“But one of my clients said to me, ‘You know Sunni, we’ve gone from cutting the fat to cutting the muscle,'” she said.

In 2003, those industry pressures also led Daniel Rabinowicz to ask why, 20 years after launching, nabs still hadn’t expanded to Quebec.

Rabinowicz had been a shareholder with Cossette, and when he left the agency as president in 2001, he did so with, as he puts it, “a fair chunk of money.” But while he was fine,  he also knew others around the industry were not so fortunate. “It’s a tough business,” he said. “But I got lucky.”

In many ways, Montreal was going through the same things as the industry in Toronto, which meant there was a real need for “backstop insurance program” to help those getting left behind or otherwise suffering because of the transformation. But the wave of change also washed across the smaller shops, and with a lot more independent and local agencies, Montreal was particularly vulnerable.

“Typically it’s the small shops and the freelancers, and all of those other players in the industry that are least covered by group insurance programs and are most likely to find themselves in difficult situations without any kind of resources to fall back on,” he said.

Rabinowicz reached out to then nabs president and CEO Mike Fenton to ask why they weren’t present in Quebec. “It was a typical Torontonian answer for the time, which was: ‘Quebec is just so complicated, and it’s different and we don’t know how to approach it and so we’re not there.’”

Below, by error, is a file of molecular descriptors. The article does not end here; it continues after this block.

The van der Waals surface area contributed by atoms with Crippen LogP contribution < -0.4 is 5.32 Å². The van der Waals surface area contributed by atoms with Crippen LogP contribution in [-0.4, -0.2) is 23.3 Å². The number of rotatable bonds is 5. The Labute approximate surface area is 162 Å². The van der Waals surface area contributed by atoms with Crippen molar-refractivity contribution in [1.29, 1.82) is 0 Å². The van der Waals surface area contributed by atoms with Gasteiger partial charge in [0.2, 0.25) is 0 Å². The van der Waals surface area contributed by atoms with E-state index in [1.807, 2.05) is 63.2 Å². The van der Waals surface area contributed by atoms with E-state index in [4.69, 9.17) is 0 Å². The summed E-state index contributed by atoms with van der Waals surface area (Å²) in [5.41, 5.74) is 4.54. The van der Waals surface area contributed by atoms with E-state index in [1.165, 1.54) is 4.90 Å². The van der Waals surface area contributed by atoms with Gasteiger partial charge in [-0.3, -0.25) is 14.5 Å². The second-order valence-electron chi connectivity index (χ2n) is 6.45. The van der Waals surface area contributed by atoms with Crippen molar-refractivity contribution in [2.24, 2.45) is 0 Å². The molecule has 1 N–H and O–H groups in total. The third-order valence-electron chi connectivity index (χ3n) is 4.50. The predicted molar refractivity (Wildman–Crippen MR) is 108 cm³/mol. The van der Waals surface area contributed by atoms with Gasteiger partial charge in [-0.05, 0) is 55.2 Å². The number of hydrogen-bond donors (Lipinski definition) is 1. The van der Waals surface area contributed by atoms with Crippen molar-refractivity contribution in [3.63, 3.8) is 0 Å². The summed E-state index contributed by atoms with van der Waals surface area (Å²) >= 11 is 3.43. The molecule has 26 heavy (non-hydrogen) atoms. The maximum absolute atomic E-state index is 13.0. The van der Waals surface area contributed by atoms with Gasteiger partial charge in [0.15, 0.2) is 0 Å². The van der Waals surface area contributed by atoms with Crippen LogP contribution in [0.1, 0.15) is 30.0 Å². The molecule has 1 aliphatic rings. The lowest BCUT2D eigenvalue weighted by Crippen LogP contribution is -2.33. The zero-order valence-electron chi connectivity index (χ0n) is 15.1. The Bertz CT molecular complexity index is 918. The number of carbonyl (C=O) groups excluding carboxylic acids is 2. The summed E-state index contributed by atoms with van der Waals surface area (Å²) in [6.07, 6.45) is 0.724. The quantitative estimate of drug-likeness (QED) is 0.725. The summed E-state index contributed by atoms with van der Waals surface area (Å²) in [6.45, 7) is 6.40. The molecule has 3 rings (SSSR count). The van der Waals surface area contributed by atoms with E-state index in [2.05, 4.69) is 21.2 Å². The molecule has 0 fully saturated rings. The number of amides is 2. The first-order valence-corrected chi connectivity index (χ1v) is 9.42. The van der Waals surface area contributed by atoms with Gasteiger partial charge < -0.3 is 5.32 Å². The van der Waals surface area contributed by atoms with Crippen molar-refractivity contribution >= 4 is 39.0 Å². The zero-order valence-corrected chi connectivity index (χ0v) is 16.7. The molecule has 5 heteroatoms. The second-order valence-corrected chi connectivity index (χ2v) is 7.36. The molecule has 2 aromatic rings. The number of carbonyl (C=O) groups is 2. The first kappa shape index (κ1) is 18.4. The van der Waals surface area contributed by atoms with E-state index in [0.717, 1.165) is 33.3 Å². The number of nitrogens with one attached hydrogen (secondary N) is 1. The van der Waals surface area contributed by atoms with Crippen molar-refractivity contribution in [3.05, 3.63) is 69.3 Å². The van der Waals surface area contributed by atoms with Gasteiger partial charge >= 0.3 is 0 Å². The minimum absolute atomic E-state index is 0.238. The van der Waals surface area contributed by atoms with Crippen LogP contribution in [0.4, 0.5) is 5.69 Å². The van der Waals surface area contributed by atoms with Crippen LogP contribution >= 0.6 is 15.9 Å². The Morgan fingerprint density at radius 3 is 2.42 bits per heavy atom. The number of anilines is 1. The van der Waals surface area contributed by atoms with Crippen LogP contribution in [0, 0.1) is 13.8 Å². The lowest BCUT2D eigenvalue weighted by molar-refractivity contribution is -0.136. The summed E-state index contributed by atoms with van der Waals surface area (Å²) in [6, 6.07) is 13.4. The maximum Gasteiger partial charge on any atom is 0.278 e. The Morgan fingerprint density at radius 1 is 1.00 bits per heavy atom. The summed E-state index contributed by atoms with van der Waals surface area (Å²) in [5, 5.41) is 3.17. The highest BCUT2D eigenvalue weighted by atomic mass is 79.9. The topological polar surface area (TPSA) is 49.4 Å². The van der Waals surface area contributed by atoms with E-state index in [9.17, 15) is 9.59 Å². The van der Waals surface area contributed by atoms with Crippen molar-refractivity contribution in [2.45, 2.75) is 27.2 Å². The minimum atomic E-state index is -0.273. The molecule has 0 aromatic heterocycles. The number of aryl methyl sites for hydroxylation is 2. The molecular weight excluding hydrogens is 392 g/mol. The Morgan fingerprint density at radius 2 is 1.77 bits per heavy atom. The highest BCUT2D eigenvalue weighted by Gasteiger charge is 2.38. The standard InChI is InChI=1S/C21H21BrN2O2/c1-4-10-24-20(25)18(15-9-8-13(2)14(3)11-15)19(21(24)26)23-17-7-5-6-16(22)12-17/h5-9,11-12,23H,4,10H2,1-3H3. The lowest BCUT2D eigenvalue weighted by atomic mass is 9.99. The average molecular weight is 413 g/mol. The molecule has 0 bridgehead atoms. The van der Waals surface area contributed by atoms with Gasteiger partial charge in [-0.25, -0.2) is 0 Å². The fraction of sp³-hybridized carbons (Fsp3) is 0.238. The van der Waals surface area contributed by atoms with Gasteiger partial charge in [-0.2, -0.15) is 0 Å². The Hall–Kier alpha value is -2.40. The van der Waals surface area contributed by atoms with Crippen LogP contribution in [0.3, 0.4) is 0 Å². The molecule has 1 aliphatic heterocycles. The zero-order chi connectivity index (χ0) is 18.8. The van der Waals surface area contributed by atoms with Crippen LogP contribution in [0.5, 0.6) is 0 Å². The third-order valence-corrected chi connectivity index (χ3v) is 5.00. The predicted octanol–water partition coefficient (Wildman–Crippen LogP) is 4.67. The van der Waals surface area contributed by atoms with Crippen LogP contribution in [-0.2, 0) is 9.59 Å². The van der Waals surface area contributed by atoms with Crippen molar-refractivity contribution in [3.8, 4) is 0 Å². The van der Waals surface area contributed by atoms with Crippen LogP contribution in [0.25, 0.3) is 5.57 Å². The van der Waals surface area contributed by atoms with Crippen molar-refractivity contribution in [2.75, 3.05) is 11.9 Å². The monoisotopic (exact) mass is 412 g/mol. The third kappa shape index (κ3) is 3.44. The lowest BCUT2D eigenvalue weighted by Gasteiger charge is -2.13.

Rabinowicz offered to do it for them. Fenton liked the idea, took it to the nabs board and got the go-ahead. Rabionowicz got to work calling on friends to help build the brand and start raising awareness. Publicis Montreal developed the branding, “Bénévolat d’entraide aux communicateurs,” and when he was named president of Taxi Montreal in early 2004, Rabinowicz made Taxi the official agency behind Bec.

“I have to admit that it was it was very slow going at the start. Very, very slow,” he said. But each person they helped became a real-life story for him to share with the community.

“In many instances, they really touched my heart. And while protecting the confidentiality of individuals, I was able to speak about these cases as examples of the needs that were real in the industry,” he said.Those conversations helped convince people they had to support Bec in some way, and over time momentum began to build.